Just a little more than seven months after winning the Super Bowl, the Baltimore Ravens open up the 2013 season by traveling to Denver featuring a much different team than the one that hoisted the Lombardi Trophy.
That's not to say that the Ravens won't have a chance at repeating, which was the concern about a week into free agency. After losing key players like Ray Lewis, Matt Birk, Dannell Ellerbe, Cary Williams, Ed Reed, Anquan Boldin, Paul Kruger and Bernard Pollard from last year's Super Bowl team, it looked like the Ravens might be in for a rebuilding season.
Things changed drastically when Denver botched paperwork with Elvis Dumervil, allowing the Ravens to swoop in and grab a dynamic pass rusher that fits perfectly in their defensive system. Chris Canty and Marcus Spears added more depth along the defensive line, an area of concern heading into the offseason, and Michael Huff gives the Ravens a really talented safety who could blossom in their organization. Just like that, the Ravens were back in the hunt.
The Ravens were also able to add Daryl Smith, a veteran linebacker, after the Rolando McClain fiasco. Smith is coming off of an injury but previously lead the Jaguars in tackles and could thrive in Baltimore.
The NFL Draft certainly didn't hurt either, as the Ravens replaced Reed with play-making safety Matt Elam and Lewis with linebacker Arthur Brown. Brandon Williams won't get much publicity coming from a small school, but he could be a beast in the middle of the defensive line.
There is definitely concern on offense with the loss of Boldin and the season-ending injury to Dennis Pitta. The offense struggled mightily in the preseason, as the team couldn't find a reliable target outside of Torrey Smith.
The defense has a chance to be great, but it might take awhile for everything to come together. Given the problems on offense, the Ravens will need to run the ball and play well defensively (that formula sounds so familiar) to get back to the postseason.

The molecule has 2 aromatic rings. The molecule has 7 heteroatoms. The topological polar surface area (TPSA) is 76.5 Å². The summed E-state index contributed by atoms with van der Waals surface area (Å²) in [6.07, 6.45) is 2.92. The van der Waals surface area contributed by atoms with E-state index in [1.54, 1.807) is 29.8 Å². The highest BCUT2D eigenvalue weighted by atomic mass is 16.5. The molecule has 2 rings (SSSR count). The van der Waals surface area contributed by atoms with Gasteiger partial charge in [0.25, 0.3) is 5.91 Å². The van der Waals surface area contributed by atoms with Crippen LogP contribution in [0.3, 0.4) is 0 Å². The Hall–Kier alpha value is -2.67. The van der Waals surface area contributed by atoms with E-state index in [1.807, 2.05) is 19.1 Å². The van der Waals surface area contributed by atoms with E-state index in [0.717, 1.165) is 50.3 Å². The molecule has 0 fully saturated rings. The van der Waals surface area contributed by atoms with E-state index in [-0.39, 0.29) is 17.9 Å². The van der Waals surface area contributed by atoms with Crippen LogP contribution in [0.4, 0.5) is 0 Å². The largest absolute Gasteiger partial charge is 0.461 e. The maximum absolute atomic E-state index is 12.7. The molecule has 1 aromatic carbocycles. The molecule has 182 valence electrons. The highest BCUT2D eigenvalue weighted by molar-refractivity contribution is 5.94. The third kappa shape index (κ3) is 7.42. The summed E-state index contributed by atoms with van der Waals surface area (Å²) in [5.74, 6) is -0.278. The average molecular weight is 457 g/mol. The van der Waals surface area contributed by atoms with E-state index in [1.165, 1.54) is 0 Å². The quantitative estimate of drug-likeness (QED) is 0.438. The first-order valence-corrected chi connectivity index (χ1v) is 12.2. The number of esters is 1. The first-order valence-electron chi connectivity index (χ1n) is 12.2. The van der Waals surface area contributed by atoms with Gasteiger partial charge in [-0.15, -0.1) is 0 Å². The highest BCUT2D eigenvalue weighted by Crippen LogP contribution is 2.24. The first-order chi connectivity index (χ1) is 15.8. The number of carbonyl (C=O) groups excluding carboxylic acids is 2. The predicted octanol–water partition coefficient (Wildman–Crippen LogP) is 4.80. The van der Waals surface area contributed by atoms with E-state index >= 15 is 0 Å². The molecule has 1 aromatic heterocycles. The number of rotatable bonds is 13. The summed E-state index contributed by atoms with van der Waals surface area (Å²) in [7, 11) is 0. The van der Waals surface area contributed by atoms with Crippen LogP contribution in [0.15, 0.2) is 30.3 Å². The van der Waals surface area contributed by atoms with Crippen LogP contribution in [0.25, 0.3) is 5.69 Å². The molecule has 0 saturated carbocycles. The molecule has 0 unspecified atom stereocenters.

While the Ravens will once again have to overcome a difficult schedule to win the AFC North, they should remain the cream-of-the-crop in the division.
Pittsburgh still has Ben Roethslisberger, but their offensive line and his style of play is making it hard for him to stay on the field. They are still an old team that isn't necessarily rebuilding, but trying to make some changes on the fly without any cap room with which to work.
After watching them in the preseason, I have major concerns. They can't run the ball at all, they can't protect the quarterback and while Antonio Brown and Emmanuel Sanders are quality wideouts, they will miss Mike Wallace's ability to stretch the field vertically. If Roethlisberger can stay healthy, he will single-handedly keep the Steelers around .500, but I'm not sure how he avoids injury behind that o-line.
Cincinnati has shown signs the past couple of years of trying to make push at the division title, but it seems they've hit their ceiling. The Bengals have beaten very few teams with a winning record over the past few seasons and it's becoming painfully obvious that Andy Dalton doesn't have the talent to consistently win games, only not lose them. Until the Bengals prove they can beat some of the league's better teams, it's hard to take them too seriously. That said, there is talent on both sides of the ball.
Cleveland is a team on the rise, but good quarterback play is a must to succeed in this era of football. Maybe Brandon Weeden can make a huge leap forward, but other than Joe Thomas and Trent Richardson, there is no talent on the offensive side of the ball. The defense looks very strong and will keep them in games, and the disparity in the division between the Browns and everyone else should continue to close this year.
Predicted Finish of AFC North: